Pork and bacon pig prices fell by as much as $10 a head during the fortnightly Forbes pig sale last Friday.
About 535 pigs were yarded for the first sale of the year including 46 backfatters, 95 baconers, 90 pork pigs and 304 suckers.
"The market was cheaper with the exception of backfatters which were firm," said sale host VC Reid Livestock agent Scott Reid, Forbes.
Sows sold from 80 cents a kilogram to 130c/kg (liveweight) while bacon slipped by $5 to $10 a head to sell from $100 to $262. Pork fell by $5 to sell from $120 to $196 and suckers also slipped by $5 to $10 to sell from $52 to $185.
Trangie pig producer Paul Cameron, Trangie Station, sold 43 pork pigs to a top of $196 a head.
Mr Cameron's family have farmed in Trangie since the 1880s and he brings a load of pigs to Forbes every two to four weeks. On Friday he said the state of the Australian pork industry was dire.
"Pork is really struggling at the moment," he said. "I've fed these pigs over Christmas hoping to flip them into the Chinese New Year and (with) the shortage of food over Christmas," he said.
"But it's been quite disheartening.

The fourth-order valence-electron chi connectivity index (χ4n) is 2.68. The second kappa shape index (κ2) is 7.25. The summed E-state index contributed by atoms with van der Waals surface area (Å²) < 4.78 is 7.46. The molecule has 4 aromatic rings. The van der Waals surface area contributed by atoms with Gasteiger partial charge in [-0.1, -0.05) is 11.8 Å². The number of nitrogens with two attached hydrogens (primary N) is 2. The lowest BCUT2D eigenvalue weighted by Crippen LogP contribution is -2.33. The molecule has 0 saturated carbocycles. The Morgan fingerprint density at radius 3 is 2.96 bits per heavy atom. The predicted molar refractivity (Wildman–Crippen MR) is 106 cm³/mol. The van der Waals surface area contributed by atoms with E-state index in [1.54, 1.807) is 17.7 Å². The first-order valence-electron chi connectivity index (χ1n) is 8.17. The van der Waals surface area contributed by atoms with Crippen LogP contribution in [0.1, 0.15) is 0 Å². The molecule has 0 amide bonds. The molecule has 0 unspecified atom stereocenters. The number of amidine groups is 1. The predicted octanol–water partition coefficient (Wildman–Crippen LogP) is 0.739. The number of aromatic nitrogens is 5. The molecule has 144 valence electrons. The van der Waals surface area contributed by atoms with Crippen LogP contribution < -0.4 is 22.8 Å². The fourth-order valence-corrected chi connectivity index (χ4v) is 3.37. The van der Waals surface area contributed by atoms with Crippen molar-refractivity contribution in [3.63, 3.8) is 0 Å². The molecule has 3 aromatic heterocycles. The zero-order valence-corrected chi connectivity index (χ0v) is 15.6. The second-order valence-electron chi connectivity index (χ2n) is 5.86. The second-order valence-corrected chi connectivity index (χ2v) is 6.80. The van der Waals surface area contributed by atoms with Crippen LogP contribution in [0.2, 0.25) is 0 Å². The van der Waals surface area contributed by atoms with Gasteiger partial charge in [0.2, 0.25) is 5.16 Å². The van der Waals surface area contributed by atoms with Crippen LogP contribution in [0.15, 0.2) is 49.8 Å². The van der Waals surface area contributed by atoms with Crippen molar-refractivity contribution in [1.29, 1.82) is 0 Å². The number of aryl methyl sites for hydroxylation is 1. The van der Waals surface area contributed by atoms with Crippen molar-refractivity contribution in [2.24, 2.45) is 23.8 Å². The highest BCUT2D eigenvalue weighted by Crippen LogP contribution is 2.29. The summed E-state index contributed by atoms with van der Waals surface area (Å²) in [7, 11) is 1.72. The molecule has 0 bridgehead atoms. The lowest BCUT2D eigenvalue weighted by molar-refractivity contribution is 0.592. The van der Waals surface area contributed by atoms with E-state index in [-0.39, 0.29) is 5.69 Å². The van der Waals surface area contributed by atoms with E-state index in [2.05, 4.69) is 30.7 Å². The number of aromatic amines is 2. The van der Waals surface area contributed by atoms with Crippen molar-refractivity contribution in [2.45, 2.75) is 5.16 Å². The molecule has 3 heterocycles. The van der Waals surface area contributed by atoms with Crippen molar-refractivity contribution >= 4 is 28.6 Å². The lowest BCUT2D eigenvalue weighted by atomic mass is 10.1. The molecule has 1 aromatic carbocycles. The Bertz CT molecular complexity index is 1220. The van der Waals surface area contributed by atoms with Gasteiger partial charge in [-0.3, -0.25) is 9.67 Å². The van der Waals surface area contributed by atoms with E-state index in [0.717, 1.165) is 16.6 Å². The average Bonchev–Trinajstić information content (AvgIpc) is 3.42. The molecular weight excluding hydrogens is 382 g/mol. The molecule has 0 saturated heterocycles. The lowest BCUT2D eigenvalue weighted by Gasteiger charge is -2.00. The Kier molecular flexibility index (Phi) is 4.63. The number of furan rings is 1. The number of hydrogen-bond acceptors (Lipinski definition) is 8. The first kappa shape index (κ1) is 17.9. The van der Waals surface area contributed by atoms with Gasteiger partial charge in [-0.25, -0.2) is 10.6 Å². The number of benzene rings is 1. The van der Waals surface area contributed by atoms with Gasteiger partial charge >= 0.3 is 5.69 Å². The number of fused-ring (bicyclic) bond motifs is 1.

"We have gone through the same three years of drought as the sheep and cattle producers and we are still in a worse situation."
Mr Cameron grows his pigs to butcher weight which is equivalent to the size of a trade weight lamb.
"I pay $1900 a tonne for my pellets. You cannot sell pork in Australia if it is not 100 per cent grain fed," he said.
"It has got to be quality. Anything that looks just a little bit off is sold at a third of the price or passed in."
For these reasons, Mr Cameron strongly encouraged consumers to only buy Australian pork.
"The government has done a fantastic job in keeping swine flu out and Australian pigs are the healthiest in the world," he said. "There are none with biosecurity as strong as Australian pork and we have traceability right through the tagging system.
"We should be the envy of the world."
Agent Scott Reid added that Breakout River Meats, Cowra, was the only plant that still processed pigs locally and that was taking a toll on the market at Forbes.
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